Indepth Arts News: |
"A New Kind of Historical Evidence: Highlighting an Extraordinary Range of Photographic Practice"
2005-08-08 until 2005-10-30
Fogg Art Museum, Harvard
An exhibition opening August 6 at Harvard's Fogg Art Museum will present images from a vast collection of photographs, negatives, and related material collected during four decades by curators at the University's Carpenter Center for the Visual Arts. The images reflect a range of uses of the medium, including social documentary, vernacular, and art photography. A New Kind of Historical Evidence: Photographs from the Carpenter Center Collection, will feature 70 photographs and ephemera selected from the 28,000-object collection, which was placed on permanent deposit at the Fogg in 2002.
The title of the exhibition comes from a 1967 Harvard Alumni Bulletin article reporting the establishment of the Carpenter Center collection and heralding photography as “a new kind of historic evidence.” The collection contains some of photography’s most famous images and is an extremely valuable resource for scholars and researchers. Visitors to the exhibition will see works from the four components of the Carpenter Center’s holdings: the Fine Art Photographers Collection, the Social Museum Collection, the American Professional Photographers Collection, and the Boston Transit Collection.
Among the photographs on display will be Edward Weston’s classic Nude (1936), from the Fine Art Photographers Collection; Frances Benjamin Johnston’s comparative photographs (c. 1899) of a poor person’s crumbling shack and the tidy two-story house of a graduate of the Hampton Institute in Virginia, once displayed in the Social Museum to show the benefits of education; Harry Annas’s 1949 studio portrait of a boy in a cowboy outfit, Untitled (Lockhart, Texas), from the American Professional Photographers Collection; and Paul Rowell’s E.R. Warren, Motorman – a 1907 portrait of a young, mustachioed man in a double-breasted full-length coat and conductor’s cap, from the Boston Transit Collection.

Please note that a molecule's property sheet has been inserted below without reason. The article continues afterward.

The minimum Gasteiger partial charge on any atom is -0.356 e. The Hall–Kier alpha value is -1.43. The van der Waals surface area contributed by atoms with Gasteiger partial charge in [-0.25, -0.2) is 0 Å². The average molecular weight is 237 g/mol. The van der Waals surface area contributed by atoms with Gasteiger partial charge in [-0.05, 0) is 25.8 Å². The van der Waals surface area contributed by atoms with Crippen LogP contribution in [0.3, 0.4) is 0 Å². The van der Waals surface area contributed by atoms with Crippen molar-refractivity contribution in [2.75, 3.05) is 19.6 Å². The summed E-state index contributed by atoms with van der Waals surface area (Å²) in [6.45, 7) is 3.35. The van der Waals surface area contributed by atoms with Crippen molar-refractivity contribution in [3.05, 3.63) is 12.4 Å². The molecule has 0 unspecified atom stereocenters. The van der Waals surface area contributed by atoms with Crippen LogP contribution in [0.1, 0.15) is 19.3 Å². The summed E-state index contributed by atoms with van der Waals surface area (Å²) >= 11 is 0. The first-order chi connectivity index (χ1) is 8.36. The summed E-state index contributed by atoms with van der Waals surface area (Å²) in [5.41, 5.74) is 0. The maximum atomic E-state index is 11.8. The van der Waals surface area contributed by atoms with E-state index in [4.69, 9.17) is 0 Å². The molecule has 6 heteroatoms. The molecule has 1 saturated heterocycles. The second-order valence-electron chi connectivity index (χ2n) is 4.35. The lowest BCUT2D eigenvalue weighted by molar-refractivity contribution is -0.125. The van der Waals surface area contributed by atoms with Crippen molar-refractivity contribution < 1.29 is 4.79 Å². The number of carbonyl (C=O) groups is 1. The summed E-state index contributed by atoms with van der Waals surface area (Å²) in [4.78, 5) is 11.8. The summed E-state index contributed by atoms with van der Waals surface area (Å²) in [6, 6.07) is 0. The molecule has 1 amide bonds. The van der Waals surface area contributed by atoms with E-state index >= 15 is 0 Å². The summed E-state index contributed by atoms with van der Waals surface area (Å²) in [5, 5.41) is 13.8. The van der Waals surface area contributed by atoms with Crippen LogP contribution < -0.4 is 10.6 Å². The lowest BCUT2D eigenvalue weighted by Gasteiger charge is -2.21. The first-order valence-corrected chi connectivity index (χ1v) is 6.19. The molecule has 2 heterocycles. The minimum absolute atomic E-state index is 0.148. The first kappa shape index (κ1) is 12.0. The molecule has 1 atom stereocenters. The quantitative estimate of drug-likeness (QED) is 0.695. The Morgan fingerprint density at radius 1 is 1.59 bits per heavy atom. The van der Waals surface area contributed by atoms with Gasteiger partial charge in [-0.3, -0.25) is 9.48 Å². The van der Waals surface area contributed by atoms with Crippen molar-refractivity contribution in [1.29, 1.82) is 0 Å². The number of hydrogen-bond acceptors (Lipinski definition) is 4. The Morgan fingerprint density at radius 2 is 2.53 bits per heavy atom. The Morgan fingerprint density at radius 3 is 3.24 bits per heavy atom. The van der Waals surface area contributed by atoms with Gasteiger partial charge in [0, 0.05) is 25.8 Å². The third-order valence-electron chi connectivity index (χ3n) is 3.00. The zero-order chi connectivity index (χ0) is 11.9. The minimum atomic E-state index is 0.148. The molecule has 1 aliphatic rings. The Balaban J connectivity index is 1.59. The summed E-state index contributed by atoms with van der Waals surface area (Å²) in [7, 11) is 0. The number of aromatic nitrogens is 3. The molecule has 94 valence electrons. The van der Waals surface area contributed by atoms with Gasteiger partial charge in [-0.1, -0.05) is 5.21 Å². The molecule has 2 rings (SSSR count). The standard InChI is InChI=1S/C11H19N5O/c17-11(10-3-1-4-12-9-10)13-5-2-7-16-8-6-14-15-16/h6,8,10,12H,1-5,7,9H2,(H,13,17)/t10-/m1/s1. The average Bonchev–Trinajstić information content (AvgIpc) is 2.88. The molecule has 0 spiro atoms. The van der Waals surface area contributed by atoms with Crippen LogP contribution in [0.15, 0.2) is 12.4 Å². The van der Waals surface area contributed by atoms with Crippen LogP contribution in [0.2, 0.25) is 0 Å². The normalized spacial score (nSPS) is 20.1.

The Carpenter Center Photograph Collection was established by Harvard University in the mid-1960s as a resource for teaching the history of photography and its aesthetic practice. The collection initially consisted of photographs gathered from various Harvard departments and repositories. It was significantly expanded by Davis Pratt, founding curator (1966–72), and by Barbara Norfleet, a social psychologist, noted photographer, and the collection’s visionary curator for three decades until her retirement in 2002.
“The Carpenter Collection doubled the size of the Fogg’s photography holdings and transformed our Museum into an important center for the study of social documentary and vernacular photography,” said Thomas W. Lentz, Elizabeth and John Moors Cabot Director of the Harvard University Art Museums. “Visitors will see the extraordinary range of material that is available to them for research and study at virtually any time in our Mongan Center for the Study of Prints, Drawings, and Photographs.”
The exhibition was organized by Michelle Lamunière, the Charles C. Cunningham Sr. Assistant Curator in the Department of Photographs, with the collaboration of curatorial assistant Kate Palmer and former Boston University student intern Julia Dolan. The Widgeon Point Charitable Foundation has provided major support for work on the Carpenter Center Photograph Collection, including this exhibition.
Orrion Barger (American, 1913-1984)
Edith Barger (American, b. 1913),
Untitled (Betty's first bike, Chamberlain, South Dakota), 1948
Gelatin silver print, c. 1979,
by Barbara Norfleet and assistants,
24.1 x 30.8 cm.
Fogg Art Museum, Harvard University Art Museums,
On deposit from the Carpenter Center for the Visual Arts,
4.2002.38. Photo: Katya Kallsen, HUAM,
© President and Fellows of Harvard College.